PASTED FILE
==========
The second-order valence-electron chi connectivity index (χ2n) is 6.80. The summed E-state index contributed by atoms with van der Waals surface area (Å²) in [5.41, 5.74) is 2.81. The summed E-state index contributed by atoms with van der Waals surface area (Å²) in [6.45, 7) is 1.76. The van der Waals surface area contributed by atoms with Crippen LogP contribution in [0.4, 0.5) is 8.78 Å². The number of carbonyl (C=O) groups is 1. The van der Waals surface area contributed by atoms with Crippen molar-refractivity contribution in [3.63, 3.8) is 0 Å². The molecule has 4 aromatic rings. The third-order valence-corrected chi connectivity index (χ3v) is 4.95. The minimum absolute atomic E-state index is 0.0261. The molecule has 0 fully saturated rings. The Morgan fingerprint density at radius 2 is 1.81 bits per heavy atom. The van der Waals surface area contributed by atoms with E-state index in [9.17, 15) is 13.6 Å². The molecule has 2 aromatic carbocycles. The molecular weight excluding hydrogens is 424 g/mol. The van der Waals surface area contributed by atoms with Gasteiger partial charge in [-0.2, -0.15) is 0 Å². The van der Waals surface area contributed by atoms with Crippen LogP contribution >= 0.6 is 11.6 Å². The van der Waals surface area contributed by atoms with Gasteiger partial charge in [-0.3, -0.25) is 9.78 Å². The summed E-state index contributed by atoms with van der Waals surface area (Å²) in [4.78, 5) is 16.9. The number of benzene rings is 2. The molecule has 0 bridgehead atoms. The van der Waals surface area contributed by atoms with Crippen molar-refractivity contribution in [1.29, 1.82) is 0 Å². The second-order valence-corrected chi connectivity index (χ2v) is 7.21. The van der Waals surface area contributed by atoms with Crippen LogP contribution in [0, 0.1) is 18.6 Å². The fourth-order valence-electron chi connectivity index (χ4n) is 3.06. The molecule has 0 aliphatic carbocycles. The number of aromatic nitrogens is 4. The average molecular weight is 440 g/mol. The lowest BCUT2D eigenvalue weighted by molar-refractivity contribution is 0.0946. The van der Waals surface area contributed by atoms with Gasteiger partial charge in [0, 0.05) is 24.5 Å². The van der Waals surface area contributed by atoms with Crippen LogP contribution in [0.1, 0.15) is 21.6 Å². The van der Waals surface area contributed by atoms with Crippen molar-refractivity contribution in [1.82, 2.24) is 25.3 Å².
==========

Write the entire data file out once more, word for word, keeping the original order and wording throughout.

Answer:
The second-order valence-electron chi connectivity index (χ2n) is 6.80. The summed E-state index contributed by atoms with van der Waals surface area (Å²) in [5.41, 5.74) is 2.81. The summed E-state index contributed by atoms with van der Waals surface area (Å²) in [6.45, 7) is 1.76. The van der Waals surface area contributed by atoms with Crippen LogP contribution in [0.4, 0.5) is 8.78 Å². The number of carbonyl (C=O) groups is 1. The van der Waals surface area contributed by atoms with Crippen molar-refractivity contribution in [3.63, 3.8) is 0 Å². The molecule has 4 aromatic rings. The third-order valence-corrected chi connectivity index (χ3v) is 4.95. The minimum absolute atomic E-state index is 0.0261. The molecule has 0 fully saturated rings. The Morgan fingerprint density at radius 2 is 1.81 bits per heavy atom. The van der Waals surface area contributed by atoms with E-state index in [9.17, 15) is 13.6 Å². The molecule has 2 aromatic carbocycles. The molecular weight excluding hydrogens is 424 g/mol. The van der Waals surface area contributed by atoms with Gasteiger partial charge in [-0.2, -0.15) is 0 Å². The van der Waals surface area contributed by atoms with Crippen LogP contribution >= 0.6 is 11.6 Å². The van der Waals surface area contributed by atoms with Gasteiger partial charge in [-0.3, -0.25) is 9.78 Å². The summed E-state index contributed by atoms with van der Waals surface area (Å²) in [4.78, 5) is 16.9. The number of benzene rings is 2. The molecule has 0 bridgehead atoms. The van der Waals surface area contributed by atoms with Crippen molar-refractivity contribution in [1.29, 1.82) is 0 Å². The second-order valence-corrected chi connectivity index (χ2v) is 7.21. The van der Waals surface area contributed by atoms with Crippen LogP contribution in [0, 0.1) is 18.6 Å². The fourth-order valence-electron chi connectivity index (χ4n) is 3.06. The molecule has 0 aliphatic carbocycles. The number of aromatic nitrogens is 4. The average molecular weight is 440 g/mol. The lowest BCUT2D eigenvalue weighted by molar-refractivity contribution is 0.0946. The van der Waals surface area contributed by atoms with Gasteiger partial charge in [0, 0.05) is 24.5 Å². The van der Waals surface area contributed by atoms with Crippen LogP contribution in [0.1, 0.15) is 21.6 Å². The van der Waals surface area contributed by atoms with Crippen molar-refractivity contribution in [1.82, 2.24) is 25.3 Å².